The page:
Canada is updating its laws to say that an unconscious person can’t consent

Clarifying the language around consent and improving rape shield laws will help the victims of sexual assault, the government says
Justin Ling
Montreal, CA
June 6, 2017, 5:45pm

Tinkering with the language of Canada’s Criminal Code could have an important impact on how sexual assault cases are tried, in light of years of criticism that the law has fallen behind the times.

The new legislation, tabled Tuesday, would afford victims of sexual assault wider protection from having their past communications entered into evidence, and would place a more stringent written definition on what constitutes consent — and what does not.

“No consent is obtained” where the victim “is unconscious.”

These changes, titled bill C-51, amount to the largest update in sexual assault law in more than two decades.

In updating the law, Ottawa is narrowing the ability for those accused of sexual assault to claim that they believed — wrongly — they had obtained consent, even when they didn’t.


“I’m hopeful that these proposed changes will go a long way towards ensuring that victims of sexual assault are treated with compassion and with the respect that they deserve,” Justice Minister Jody Wilson-Raybould told reporters at a press conference to unveil the legal changes on Tuesday.

The first significant change in the legislation codifies consent.

In 2011, the Supreme Court ruled that prior consent cannot be used to, legally, have sex with an unconscious person — although that decision came down to a split six-three decision.

In C-51, the government is endorsing the majority decision by writing into a law that “no consent is obtained” where the victim “is unconscious.”

While it doesn’t ban the use of that history altogether, it does put hard limits on how, and when, it can be introduced.

Beyond that, the changes also bolster the existing law around consent by adding that the accused can’t claim that they believed the victim consented to the activity if there is no evidence that they “affirmatively expressed by words or actively expressed by conduct” their consent.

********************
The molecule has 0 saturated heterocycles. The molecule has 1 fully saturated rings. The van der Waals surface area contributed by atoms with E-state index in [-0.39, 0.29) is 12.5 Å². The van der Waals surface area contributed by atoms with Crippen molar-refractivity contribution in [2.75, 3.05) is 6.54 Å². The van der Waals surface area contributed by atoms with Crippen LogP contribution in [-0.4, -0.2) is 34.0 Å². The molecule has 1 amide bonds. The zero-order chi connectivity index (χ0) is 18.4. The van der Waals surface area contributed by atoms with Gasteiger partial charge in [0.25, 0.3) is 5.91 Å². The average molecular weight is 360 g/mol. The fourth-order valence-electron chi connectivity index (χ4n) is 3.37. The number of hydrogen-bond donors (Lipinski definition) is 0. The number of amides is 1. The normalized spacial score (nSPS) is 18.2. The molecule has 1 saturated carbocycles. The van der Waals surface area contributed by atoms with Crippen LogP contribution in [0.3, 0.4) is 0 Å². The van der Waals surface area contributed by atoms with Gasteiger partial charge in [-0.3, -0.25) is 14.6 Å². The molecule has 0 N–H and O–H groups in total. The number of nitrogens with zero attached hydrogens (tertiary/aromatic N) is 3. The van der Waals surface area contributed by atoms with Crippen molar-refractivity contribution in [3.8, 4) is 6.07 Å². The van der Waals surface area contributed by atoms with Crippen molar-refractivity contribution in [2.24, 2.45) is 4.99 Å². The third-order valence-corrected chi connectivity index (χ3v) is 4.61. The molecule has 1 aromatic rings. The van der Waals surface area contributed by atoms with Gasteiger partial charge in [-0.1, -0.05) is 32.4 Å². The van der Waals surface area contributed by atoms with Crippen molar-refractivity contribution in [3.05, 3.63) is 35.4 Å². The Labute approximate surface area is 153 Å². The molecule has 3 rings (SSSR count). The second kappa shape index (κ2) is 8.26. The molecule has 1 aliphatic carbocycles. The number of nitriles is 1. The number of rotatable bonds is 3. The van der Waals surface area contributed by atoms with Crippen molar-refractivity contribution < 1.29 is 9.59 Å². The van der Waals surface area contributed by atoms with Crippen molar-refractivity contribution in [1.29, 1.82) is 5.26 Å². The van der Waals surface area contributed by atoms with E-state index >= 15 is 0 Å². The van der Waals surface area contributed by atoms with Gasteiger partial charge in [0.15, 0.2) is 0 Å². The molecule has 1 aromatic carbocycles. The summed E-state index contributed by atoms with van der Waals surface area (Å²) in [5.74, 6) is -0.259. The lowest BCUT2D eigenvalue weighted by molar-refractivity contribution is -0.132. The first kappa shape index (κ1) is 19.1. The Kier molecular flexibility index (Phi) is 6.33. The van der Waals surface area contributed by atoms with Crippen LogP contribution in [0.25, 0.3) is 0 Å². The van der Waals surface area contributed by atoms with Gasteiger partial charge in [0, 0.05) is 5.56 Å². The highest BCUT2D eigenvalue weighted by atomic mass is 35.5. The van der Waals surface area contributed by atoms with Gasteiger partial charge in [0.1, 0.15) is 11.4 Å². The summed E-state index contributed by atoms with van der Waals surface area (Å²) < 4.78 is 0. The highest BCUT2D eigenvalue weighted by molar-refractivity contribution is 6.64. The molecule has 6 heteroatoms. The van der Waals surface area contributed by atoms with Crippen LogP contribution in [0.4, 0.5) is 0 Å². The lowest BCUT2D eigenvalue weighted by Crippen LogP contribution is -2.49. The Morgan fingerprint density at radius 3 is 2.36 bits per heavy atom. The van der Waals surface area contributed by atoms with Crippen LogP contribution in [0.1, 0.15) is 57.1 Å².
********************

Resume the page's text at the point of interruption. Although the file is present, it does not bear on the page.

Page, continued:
Perhaps the widest change to the law, however, relates to how defence lawyers can introduce the victim’s communications at trial as a way to suggest that they did, in fact, consent. It is an expansion of what is referred to as the “rape shield law.”

The law refers to a set of statutes that protect victims of sexual assault from having their past dragged into the courtroom as evidence that they probably consented to the acts, or as a suggestion that they can’t be trusted to file an accurate statement of events. While it doesn’t ban the use of that history altogether, it does put hard limits on how, and when, it can be introduced.


The expanded rape shield law will clarify that the sexual history of someone claiming sexual assault can never be admitted to imply probable consent, or to undercut their reliability.

The law further clarifies that evidence of their sexual past, including text messages, emails, videos, and pictures, is not admissible in court in order to establish consent or discredit a victim.

“That’s important,” says Carissima Mathen, an Associate Professor of Law at the University of Ottawa

While she adds that the consent law has always worked pretty well, there has long been some “unexplored” or “ambiguous” sections that are greatly clarified by C-51.

“It’s really important for Parliament to come and say, no, we agree with what the majority [of the Supreme Court] said,” she told VICE News.

And to that end, Mathen says, it conveys to those accused of sexual assault that they cannot feign ignorance around consent.

Currently, in Canadian law, someone accused of sexual assault can argue in court that they believed they obtained consent, unless their argument centers around the idea that they were too drunk, or if they did not take reasonable steps to obtain consent.

“Is there still work to be done? There is still work to be done.”

C-51 expands the exceptions, requiring that if someone claims that they reasonably believed their accuser consented to the activity, the onus is on the accused to prove that the consent was “affirmatively expressed by words or actively expressed by conduct.”

Two recent cases have highlighted the frustration and ambiguity in the law around sexual assault: The case against radio personality Jian Ghomeshi; and the prosecution of a Nova Scotia cab driver accused of assaulting an intoxicated passenger.

In the case against Ghomeshi, his defence team repeatedly dredged up the accusers’ sexual history with Ghomeshi as evidence that they were willing participants — while C-51 may not have limited that evidence, it at least would have prompted arguments in court, says Mathen.

The minister didn’t pat herself on the back for too long, noting that there are still structural problems plaguing the justice system.

“Is there still work to be done? There is still work to be done.”